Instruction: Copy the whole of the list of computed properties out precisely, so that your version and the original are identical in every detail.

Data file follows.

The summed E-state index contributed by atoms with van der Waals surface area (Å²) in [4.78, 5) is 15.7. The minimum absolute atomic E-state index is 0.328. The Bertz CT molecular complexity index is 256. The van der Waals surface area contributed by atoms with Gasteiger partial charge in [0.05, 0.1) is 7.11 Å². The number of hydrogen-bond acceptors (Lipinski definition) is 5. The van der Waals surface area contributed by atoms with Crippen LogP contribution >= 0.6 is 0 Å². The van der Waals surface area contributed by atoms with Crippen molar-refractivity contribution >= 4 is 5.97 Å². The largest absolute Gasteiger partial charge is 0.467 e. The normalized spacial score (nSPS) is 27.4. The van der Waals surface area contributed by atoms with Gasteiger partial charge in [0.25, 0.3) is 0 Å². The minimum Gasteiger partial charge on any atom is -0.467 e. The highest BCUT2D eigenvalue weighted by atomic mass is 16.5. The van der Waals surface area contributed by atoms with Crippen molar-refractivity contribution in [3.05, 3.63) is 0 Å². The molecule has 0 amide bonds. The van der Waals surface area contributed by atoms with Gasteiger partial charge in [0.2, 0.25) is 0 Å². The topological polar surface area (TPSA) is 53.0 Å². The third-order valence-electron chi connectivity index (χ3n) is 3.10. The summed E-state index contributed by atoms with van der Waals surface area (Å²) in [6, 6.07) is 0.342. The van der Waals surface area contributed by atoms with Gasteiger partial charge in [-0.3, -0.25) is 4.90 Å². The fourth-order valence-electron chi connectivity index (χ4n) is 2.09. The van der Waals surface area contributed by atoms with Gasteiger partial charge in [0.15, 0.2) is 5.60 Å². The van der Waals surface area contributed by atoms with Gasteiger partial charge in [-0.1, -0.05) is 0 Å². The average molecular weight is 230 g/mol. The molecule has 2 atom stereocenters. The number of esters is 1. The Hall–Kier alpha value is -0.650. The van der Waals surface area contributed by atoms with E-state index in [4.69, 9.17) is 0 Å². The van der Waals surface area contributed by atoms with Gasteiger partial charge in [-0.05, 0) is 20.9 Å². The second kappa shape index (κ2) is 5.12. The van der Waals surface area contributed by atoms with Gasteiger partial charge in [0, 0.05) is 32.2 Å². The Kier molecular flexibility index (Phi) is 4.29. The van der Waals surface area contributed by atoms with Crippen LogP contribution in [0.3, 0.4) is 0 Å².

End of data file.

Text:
The summed E-state index contributed by atoms with van der Waals surface area (Å²) in [4.78, 5) is 15.7. The minimum absolute atomic E-state index is 0.328. The Bertz CT molecular complexity index is 256. The van der Waals surface area contributed by atoms with Gasteiger partial charge in [0.05, 0.1) is 7.11 Å². The number of hydrogen-bond acceptors (Lipinski definition) is 5. The van der Waals surface area contributed by atoms with Crippen LogP contribution >= 0.6 is 0 Å². The van der Waals surface area contributed by atoms with Crippen molar-refractivity contribution >= 4 is 5.97 Å². The largest absolute Gasteiger partial charge is 0.467 e. The normalized spacial score (nSPS) is 27.4. The van der Waals surface area contributed by atoms with Gasteiger partial charge in [0.25, 0.3) is 0 Å². The minimum Gasteiger partial charge on any atom is -0.467 e. The highest BCUT2D eigenvalue weighted by atomic mass is 16.5. The van der Waals surface area contributed by atoms with Crippen molar-refractivity contribution in [3.05, 3.63) is 0 Å². The molecule has 0 amide bonds. The van der Waals surface area contributed by atoms with Gasteiger partial charge in [0.2, 0.25) is 0 Å². The topological polar surface area (TPSA) is 53.0 Å². The third-order valence-electron chi connectivity index (χ3n) is 3.10. The summed E-state index contributed by atoms with van der Waals surface area (Å²) in [6, 6.07) is 0.342. The van der Waals surface area contributed by atoms with Gasteiger partial charge in [-0.3, -0.25) is 4.90 Å². The fourth-order valence-electron chi connectivity index (χ4n) is 2.09. The van der Waals surface area contributed by atoms with Gasteiger partial charge in [0.15, 0.2) is 5.60 Å². The van der Waals surface area contributed by atoms with Gasteiger partial charge in [-0.1, -0.05) is 0 Å². The average molecular weight is 230 g/mol. The molecule has 2 atom stereocenters. The number of esters is 1. The Hall–Kier alpha value is -0.650. The van der Waals surface area contributed by atoms with E-state index in [4.69, 9.17) is 0 Å². The van der Waals surface area contributed by atoms with Gasteiger partial charge in [-0.05, 0) is 20.9 Å². The second kappa shape index (κ2) is 5.12. The van der Waals surface area contributed by atoms with Gasteiger partial charge in [0, 0.05) is 32.2 Å². The Kier molecular flexibility index (Phi) is 4.29. The van der Waals surface area contributed by atoms with Crippen LogP contribution in [0.3, 0.4) is 0 Å².